When all the world seems like it’s at a standstill and there is an abundance of negative news, things worth celebrating are quietly happening — and scholarly research, while not always visible, is still being done, albeit in a different way.
Psychology Professor Abbie Goldberg has had much to celebrate this semester: a new book, an endowed professorship, and an editorial post at a premier research journal.
The second edition of Goldberg’s textbook, “LGBTQ-Parent Families: Innovations in Research and Implications for Practice,” which she co-authored with Katherine Allen, professor of human development and family science at Virginia Tech, published in recent weeks. The volume offers an international perspective and features ground-breaking research from scholars in several social science fields. The book includes chapters on diverse LGBTQ parent families and covers topics such as social class, race, and immigration, as well as asexual, bisexual, and transgender parents. The textbook also reports on the growing sophistication of research methodology in the study of LGBTQ-parent families.
In addition, Goldberg has been named to the Jan and Larry Landry University Professorship, a position she will hold until June 2023. She has also been named a deputy editor of the Journal of Marriage and Family, a premier research journal in the family field for more than 70 years and the most highly cited journal in family science.
This semester, while juggling remote teaching and advising, faculty engagement, and family obligations, Goldberg not only continued her research but expanded her ongoing 15-year study on adoptive families to include a survey about their experiences during the pandemic. Seventy of the 150 families in the original study have participated in the survey so far.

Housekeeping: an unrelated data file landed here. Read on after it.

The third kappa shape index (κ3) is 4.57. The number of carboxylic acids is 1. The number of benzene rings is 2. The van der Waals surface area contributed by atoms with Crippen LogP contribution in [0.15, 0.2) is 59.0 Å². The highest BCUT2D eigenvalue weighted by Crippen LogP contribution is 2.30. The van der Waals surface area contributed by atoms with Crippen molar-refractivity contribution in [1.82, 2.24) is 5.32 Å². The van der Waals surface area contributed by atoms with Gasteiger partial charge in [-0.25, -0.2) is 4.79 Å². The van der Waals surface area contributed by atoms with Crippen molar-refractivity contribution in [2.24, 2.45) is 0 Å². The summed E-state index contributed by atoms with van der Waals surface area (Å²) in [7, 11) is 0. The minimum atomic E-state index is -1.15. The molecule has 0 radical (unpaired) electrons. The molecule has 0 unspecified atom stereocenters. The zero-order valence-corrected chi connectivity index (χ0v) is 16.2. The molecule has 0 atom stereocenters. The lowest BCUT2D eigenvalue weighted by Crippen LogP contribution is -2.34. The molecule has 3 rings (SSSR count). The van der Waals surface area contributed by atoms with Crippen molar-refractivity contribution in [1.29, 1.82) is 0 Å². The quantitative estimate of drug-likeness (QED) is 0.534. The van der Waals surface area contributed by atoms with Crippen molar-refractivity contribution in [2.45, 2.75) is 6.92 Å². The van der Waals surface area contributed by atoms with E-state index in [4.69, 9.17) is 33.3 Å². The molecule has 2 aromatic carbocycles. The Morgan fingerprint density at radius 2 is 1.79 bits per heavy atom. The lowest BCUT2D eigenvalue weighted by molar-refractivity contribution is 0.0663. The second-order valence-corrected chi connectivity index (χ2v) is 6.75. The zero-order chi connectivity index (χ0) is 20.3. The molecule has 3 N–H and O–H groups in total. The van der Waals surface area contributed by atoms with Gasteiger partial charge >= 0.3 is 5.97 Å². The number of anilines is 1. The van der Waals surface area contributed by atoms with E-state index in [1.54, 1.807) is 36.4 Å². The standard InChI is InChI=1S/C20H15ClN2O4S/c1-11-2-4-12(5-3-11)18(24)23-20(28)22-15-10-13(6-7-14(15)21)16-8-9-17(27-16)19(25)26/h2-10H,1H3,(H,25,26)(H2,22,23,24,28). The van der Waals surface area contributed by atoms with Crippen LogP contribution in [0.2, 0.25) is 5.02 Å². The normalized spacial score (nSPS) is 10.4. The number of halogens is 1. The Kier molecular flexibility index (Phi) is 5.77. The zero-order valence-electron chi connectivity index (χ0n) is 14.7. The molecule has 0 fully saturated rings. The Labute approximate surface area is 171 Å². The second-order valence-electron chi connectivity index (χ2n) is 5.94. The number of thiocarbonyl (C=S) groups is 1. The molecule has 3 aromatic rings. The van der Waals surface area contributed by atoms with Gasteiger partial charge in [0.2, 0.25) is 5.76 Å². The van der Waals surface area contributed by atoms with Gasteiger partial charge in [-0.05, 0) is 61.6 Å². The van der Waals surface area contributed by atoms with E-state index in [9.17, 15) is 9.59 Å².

“Fortunately, my research participants are already used to talking to my research team by phone, and completing online surveys, so data collection has not changed very much,” said Goldberg. “They are the best research participants in the world — so many of them are eager to use this as an opportunity to vent, or to reflect on their experiences, or to draw on what has been hard for them and what they’re doing to cope as a way of helping others.”
Goldberg recently shared some key findings from her survey with the Worcester Telegram & Gazette. In “Pandemic having a profound impact on mental health,” Goldberg reports that amid challenges associated with remote learning and isolation, families are getting creative — planting gardens, raising chickens, and spending time together playing games.
“I’m still grateful I didn’t listen 20 years ago when I was told to ‘stay away’ from studying LGBTQ families!” Goldberg tweeted on May 18.
Indeed, 20 years ago, the landscape for studying LGBTQ parent families was very different. Research that examined the intersection of “families” and “sexuality” was considered very novel and in many contexts, taboo. Goldberg recalls one well-meaning faculty member telling her that she was “very bright” and she would have much more success if she stuck to something more palatable than LGBTQ parents and their children.
However, “playing it safe didn’t interest me,” said Goldberg. “I try to teach my students to study what they are passionate about, to take reasoned risks, and to try to make a difference in this world in the little time we have here. For 20 years I’ve had the privilege of doing research with a purpose. That’s a gift, and I’m grateful for it.”
Goldberg’s overarching psychological interested lies in how a variety of social locations, like sexual orientation and gender, and contexts, like family and community, shape processes of development and mental health; her research focuses on parenthood, relationship quality, and well-being in diverse families, including adoptive parent families and LGBTQ+ parent families.